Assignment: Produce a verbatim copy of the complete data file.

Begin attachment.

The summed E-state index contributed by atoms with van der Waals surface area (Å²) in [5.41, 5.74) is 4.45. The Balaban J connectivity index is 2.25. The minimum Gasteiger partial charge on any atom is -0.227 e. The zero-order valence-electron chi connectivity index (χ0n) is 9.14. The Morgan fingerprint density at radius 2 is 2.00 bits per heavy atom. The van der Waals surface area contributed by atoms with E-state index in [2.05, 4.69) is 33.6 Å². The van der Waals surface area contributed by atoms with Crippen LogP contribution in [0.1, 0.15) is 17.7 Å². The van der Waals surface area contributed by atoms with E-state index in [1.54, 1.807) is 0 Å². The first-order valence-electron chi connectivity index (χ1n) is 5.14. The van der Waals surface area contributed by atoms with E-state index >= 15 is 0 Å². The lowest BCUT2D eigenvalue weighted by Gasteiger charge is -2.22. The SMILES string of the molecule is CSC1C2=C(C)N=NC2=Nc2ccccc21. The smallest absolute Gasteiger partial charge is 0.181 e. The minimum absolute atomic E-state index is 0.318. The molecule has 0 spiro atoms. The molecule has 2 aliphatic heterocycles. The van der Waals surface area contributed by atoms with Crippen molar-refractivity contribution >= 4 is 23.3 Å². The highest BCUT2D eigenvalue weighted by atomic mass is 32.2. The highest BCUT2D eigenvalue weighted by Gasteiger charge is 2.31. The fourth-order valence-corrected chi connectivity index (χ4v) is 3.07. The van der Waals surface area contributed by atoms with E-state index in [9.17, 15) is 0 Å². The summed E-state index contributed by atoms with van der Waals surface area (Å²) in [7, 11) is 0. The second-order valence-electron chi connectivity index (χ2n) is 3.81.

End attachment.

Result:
The summed E-state index contributed by atoms with van der Waals surface area (Å²) in [5.41, 5.74) is 4.45. The Balaban J connectivity index is 2.25. The minimum Gasteiger partial charge on any atom is -0.227 e. The zero-order valence-electron chi connectivity index (χ0n) is 9.14. The Morgan fingerprint density at radius 2 is 2.00 bits per heavy atom. The van der Waals surface area contributed by atoms with E-state index in [2.05, 4.69) is 33.6 Å². The van der Waals surface area contributed by atoms with Crippen LogP contribution in [0.1, 0.15) is 17.7 Å². The van der Waals surface area contributed by atoms with E-state index in [1.54, 1.807) is 0 Å². The first-order valence-electron chi connectivity index (χ1n) is 5.14. The van der Waals surface area contributed by atoms with E-state index >= 15 is 0 Å². The lowest BCUT2D eigenvalue weighted by Gasteiger charge is -2.22. The SMILES string of the molecule is CSC1C2=C(C)N=NC2=Nc2ccccc21. The smallest absolute Gasteiger partial charge is 0.181 e. The minimum absolute atomic E-state index is 0.318. The molecule has 0 spiro atoms. The molecule has 2 aliphatic heterocycles. The van der Waals surface area contributed by atoms with Crippen molar-refractivity contribution >= 4 is 23.3 Å². The highest BCUT2D eigenvalue weighted by atomic mass is 32.2. The highest BCUT2D eigenvalue weighted by Gasteiger charge is 2.31. The fourth-order valence-corrected chi connectivity index (χ4v) is 3.07. The van der Waals surface area contributed by atoms with E-state index in [9.17, 15) is 0 Å². The summed E-state index contributed by atoms with van der Waals surface area (Å²) in [7, 11) is 0. The second-order valence-electron chi connectivity index (χ2n) is 3.81.